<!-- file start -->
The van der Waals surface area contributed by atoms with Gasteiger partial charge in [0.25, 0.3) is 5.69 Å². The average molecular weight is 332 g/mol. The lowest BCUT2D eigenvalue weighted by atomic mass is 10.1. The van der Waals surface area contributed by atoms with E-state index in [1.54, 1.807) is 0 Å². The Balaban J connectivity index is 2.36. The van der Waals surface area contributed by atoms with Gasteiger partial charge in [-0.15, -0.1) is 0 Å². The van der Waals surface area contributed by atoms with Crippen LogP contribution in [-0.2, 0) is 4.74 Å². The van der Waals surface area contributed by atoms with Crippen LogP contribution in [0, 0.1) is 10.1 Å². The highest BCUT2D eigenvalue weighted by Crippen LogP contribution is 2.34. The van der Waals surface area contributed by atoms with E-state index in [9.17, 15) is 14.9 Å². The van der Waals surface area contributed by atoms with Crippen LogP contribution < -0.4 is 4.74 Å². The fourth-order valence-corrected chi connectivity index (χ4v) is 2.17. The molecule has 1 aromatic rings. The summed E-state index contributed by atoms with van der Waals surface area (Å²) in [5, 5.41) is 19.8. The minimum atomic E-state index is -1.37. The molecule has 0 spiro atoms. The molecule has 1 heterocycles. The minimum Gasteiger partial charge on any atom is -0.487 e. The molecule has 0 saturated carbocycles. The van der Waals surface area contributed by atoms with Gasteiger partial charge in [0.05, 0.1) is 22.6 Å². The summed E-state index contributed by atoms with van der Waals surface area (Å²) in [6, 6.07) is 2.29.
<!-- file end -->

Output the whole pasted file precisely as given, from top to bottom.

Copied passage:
The van der Waals surface area contributed by atoms with Gasteiger partial charge in [0.25, 0.3) is 5.69 Å². The average molecular weight is 332 g/mol. The lowest BCUT2D eigenvalue weighted by atomic mass is 10.1. The van der Waals surface area contributed by atoms with E-state index in [1.54, 1.807) is 0 Å². The Balaban J connectivity index is 2.36. The van der Waals surface area contributed by atoms with Gasteiger partial charge in [-0.15, -0.1) is 0 Å². The van der Waals surface area contributed by atoms with Crippen LogP contribution in [-0.2, 0) is 4.74 Å². The van der Waals surface area contributed by atoms with Crippen LogP contribution in [0, 0.1) is 10.1 Å². The highest BCUT2D eigenvalue weighted by Crippen LogP contribution is 2.34. The van der Waals surface area contributed by atoms with E-state index in [9.17, 15) is 14.9 Å². The van der Waals surface area contributed by atoms with Crippen LogP contribution < -0.4 is 4.74 Å². The fourth-order valence-corrected chi connectivity index (χ4v) is 2.17. The molecule has 1 aromatic rings. The summed E-state index contributed by atoms with van der Waals surface area (Å²) in [5, 5.41) is 19.8. The minimum atomic E-state index is -1.37. The molecule has 0 spiro atoms. The molecule has 1 heterocycles. The minimum Gasteiger partial charge on any atom is -0.487 e. The molecule has 0 saturated carbocycles. The van der Waals surface area contributed by atoms with Gasteiger partial charge in [0.05, 0.1) is 22.6 Å². The summed E-state index contributed by atoms with van der Waals surface area (Å²) in [6, 6.07) is 2.29.